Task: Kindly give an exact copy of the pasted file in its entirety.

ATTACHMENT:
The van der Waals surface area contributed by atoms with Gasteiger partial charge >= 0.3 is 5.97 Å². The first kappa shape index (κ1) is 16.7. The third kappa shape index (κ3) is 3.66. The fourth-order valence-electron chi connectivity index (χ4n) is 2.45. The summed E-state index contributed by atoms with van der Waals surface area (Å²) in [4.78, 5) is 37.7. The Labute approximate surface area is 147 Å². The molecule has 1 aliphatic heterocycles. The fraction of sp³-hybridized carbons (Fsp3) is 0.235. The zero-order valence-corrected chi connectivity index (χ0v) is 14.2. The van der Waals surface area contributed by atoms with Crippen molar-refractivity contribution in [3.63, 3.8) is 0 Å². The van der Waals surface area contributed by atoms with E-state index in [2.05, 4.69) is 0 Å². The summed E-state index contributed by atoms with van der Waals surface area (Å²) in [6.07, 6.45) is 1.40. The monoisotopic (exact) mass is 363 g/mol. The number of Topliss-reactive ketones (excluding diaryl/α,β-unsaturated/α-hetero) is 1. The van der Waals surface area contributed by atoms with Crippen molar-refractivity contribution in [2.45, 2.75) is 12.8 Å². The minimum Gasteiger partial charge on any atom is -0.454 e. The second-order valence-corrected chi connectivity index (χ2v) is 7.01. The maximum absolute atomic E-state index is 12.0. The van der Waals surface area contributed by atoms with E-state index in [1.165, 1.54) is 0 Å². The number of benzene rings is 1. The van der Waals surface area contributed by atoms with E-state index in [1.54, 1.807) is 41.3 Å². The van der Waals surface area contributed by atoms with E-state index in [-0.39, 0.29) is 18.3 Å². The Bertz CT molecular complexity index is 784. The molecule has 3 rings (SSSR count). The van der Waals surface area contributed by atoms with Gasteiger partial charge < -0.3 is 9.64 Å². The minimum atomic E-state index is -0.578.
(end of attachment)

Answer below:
The van der Waals surface area contributed by atoms with Gasteiger partial charge >= 0.3 is 5.97 Å². The first kappa shape index (κ1) is 16.7. The third kappa shape index (κ3) is 3.66. The fourth-order valence-electron chi connectivity index (χ4n) is 2.45. The summed E-state index contributed by atoms with van der Waals surface area (Å²) in [4.78, 5) is 37.7. The Labute approximate surface area is 147 Å². The molecule has 1 aliphatic heterocycles. The fraction of sp³-hybridized carbons (Fsp3) is 0.235. The zero-order valence-corrected chi connectivity index (χ0v) is 14.2. The van der Waals surface area contributed by atoms with Crippen molar-refractivity contribution in [3.63, 3.8) is 0 Å². The van der Waals surface area contributed by atoms with E-state index in [2.05, 4.69) is 0 Å². The summed E-state index contributed by atoms with van der Waals surface area (Å²) in [6.07, 6.45) is 1.40. The monoisotopic (exact) mass is 363 g/mol. The number of Topliss-reactive ketones (excluding diaryl/α,β-unsaturated/α-hetero) is 1. The van der Waals surface area contributed by atoms with Crippen molar-refractivity contribution in [2.45, 2.75) is 12.8 Å². The minimum Gasteiger partial charge on any atom is -0.454 e. The second-order valence-corrected chi connectivity index (χ2v) is 7.01. The maximum absolute atomic E-state index is 12.0. The van der Waals surface area contributed by atoms with E-state index in [1.165, 1.54) is 0 Å². The number of benzene rings is 1. The van der Waals surface area contributed by atoms with E-state index in [1.54, 1.807) is 41.3 Å². The van der Waals surface area contributed by atoms with E-state index in [-0.39, 0.29) is 18.3 Å². The Bertz CT molecular complexity index is 784. The molecule has 3 rings (SSSR count). The van der Waals surface area contributed by atoms with Gasteiger partial charge < -0.3 is 9.64 Å². The minimum atomic E-state index is -0.578.